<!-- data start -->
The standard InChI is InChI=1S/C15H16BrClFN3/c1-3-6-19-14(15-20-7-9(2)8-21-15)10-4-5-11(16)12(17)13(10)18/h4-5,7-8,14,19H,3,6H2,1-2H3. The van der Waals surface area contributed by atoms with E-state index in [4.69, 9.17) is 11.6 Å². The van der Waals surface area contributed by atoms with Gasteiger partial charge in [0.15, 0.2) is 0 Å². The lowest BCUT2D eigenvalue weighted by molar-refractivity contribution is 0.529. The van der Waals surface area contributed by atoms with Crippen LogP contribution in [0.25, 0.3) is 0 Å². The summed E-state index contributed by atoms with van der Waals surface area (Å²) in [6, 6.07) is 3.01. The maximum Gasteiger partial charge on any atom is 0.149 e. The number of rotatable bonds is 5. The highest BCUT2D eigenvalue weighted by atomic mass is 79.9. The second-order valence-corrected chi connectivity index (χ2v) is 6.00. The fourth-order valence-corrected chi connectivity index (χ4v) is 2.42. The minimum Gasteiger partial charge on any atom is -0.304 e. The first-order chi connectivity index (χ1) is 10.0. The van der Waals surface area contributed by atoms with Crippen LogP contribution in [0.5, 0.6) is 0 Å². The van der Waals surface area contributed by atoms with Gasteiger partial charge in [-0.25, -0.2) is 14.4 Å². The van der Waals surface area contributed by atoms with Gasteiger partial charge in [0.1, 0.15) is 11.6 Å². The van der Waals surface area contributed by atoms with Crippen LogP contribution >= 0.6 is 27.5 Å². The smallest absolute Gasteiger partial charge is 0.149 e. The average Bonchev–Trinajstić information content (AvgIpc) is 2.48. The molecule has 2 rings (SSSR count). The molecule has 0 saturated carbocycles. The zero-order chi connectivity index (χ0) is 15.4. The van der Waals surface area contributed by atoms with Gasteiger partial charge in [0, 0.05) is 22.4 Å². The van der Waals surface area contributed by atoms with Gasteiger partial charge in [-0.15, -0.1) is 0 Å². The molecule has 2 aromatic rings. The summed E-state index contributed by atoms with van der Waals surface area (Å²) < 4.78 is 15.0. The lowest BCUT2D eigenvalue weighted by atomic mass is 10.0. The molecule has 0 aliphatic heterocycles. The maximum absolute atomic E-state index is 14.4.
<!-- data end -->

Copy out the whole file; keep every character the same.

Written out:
The standard InChI is InChI=1S/C15H16BrClFN3/c1-3-6-19-14(15-20-7-9(2)8-21-15)10-4-5-11(16)12(17)13(10)18/h4-5,7-8,14,19H,3,6H2,1-2H3. The van der Waals surface area contributed by atoms with E-state index in [4.69, 9.17) is 11.6 Å². The van der Waals surface area contributed by atoms with Gasteiger partial charge in [0.15, 0.2) is 0 Å². The lowest BCUT2D eigenvalue weighted by molar-refractivity contribution is 0.529. The van der Waals surface area contributed by atoms with Crippen LogP contribution in [0.25, 0.3) is 0 Å². The summed E-state index contributed by atoms with van der Waals surface area (Å²) in [6, 6.07) is 3.01. The maximum Gasteiger partial charge on any atom is 0.149 e. The number of rotatable bonds is 5. The highest BCUT2D eigenvalue weighted by atomic mass is 79.9. The second-order valence-corrected chi connectivity index (χ2v) is 6.00. The fourth-order valence-corrected chi connectivity index (χ4v) is 2.42. The minimum Gasteiger partial charge on any atom is -0.304 e. The first-order chi connectivity index (χ1) is 10.0. The van der Waals surface area contributed by atoms with Crippen LogP contribution in [0.5, 0.6) is 0 Å². The van der Waals surface area contributed by atoms with Gasteiger partial charge in [-0.25, -0.2) is 14.4 Å². The van der Waals surface area contributed by atoms with Gasteiger partial charge in [0.1, 0.15) is 11.6 Å². The van der Waals surface area contributed by atoms with Crippen LogP contribution >= 0.6 is 27.5 Å². The smallest absolute Gasteiger partial charge is 0.149 e. The average Bonchev–Trinajstić information content (AvgIpc) is 2.48. The molecule has 2 rings (SSSR count). The molecule has 0 saturated carbocycles. The zero-order chi connectivity index (χ0) is 15.4. The van der Waals surface area contributed by atoms with Gasteiger partial charge in [0, 0.05) is 22.4 Å². The van der Waals surface area contributed by atoms with Gasteiger partial charge in [-0.15, -0.1) is 0 Å². The molecule has 2 aromatic rings. The summed E-state index contributed by atoms with van der Waals surface area (Å²) < 4.78 is 15.0. The lowest BCUT2D eigenvalue weighted by atomic mass is 10.0. The molecule has 0 aliphatic heterocycles. The maximum absolute atomic E-state index is 14.4.